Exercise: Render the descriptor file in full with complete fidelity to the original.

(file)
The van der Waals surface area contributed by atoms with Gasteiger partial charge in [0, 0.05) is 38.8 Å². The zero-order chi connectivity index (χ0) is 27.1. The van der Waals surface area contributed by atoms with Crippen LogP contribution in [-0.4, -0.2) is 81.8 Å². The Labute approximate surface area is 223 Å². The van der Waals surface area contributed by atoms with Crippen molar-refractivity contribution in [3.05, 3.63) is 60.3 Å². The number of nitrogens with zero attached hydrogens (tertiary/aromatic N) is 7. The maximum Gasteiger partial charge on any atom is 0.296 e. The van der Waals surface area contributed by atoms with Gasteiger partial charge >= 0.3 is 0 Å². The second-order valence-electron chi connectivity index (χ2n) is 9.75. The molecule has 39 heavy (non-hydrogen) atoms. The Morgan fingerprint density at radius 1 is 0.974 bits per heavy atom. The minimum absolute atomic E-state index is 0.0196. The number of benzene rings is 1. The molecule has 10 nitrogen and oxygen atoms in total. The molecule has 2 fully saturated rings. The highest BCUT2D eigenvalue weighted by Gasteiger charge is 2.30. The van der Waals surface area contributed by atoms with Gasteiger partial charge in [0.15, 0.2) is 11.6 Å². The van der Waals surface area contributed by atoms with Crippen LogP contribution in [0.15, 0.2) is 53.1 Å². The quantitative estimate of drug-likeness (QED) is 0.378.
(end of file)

The van der Waals surface area contributed by atoms with Gasteiger partial charge in [0, 0.05) is 38.8 Å². The zero-order chi connectivity index (χ0) is 27.1. The van der Waals surface area contributed by atoms with Crippen LogP contribution in [-0.4, -0.2) is 81.8 Å². The Labute approximate surface area is 223 Å². The van der Waals surface area contributed by atoms with Crippen molar-refractivity contribution in [3.05, 3.63) is 60.3 Å². The number of nitrogens with zero attached hydrogens (tertiary/aromatic N) is 7. The maximum Gasteiger partial charge on any atom is 0.296 e. The van der Waals surface area contributed by atoms with Gasteiger partial charge >= 0.3 is 0 Å². The second-order valence-electron chi connectivity index (χ2n) is 9.75. The molecule has 39 heavy (non-hydrogen) atoms. The Morgan fingerprint density at radius 1 is 0.974 bits per heavy atom. The minimum absolute atomic E-state index is 0.0196. The number of benzene rings is 1. The molecule has 10 nitrogen and oxygen atoms in total. The molecule has 2 fully saturated rings. The highest BCUT2D eigenvalue weighted by Gasteiger charge is 2.30. The van der Waals surface area contributed by atoms with Gasteiger partial charge in [0.15, 0.2) is 11.6 Å². The van der Waals surface area contributed by atoms with Crippen LogP contribution in [0.15, 0.2) is 53.1 Å². The quantitative estimate of drug-likeness (QED) is 0.378.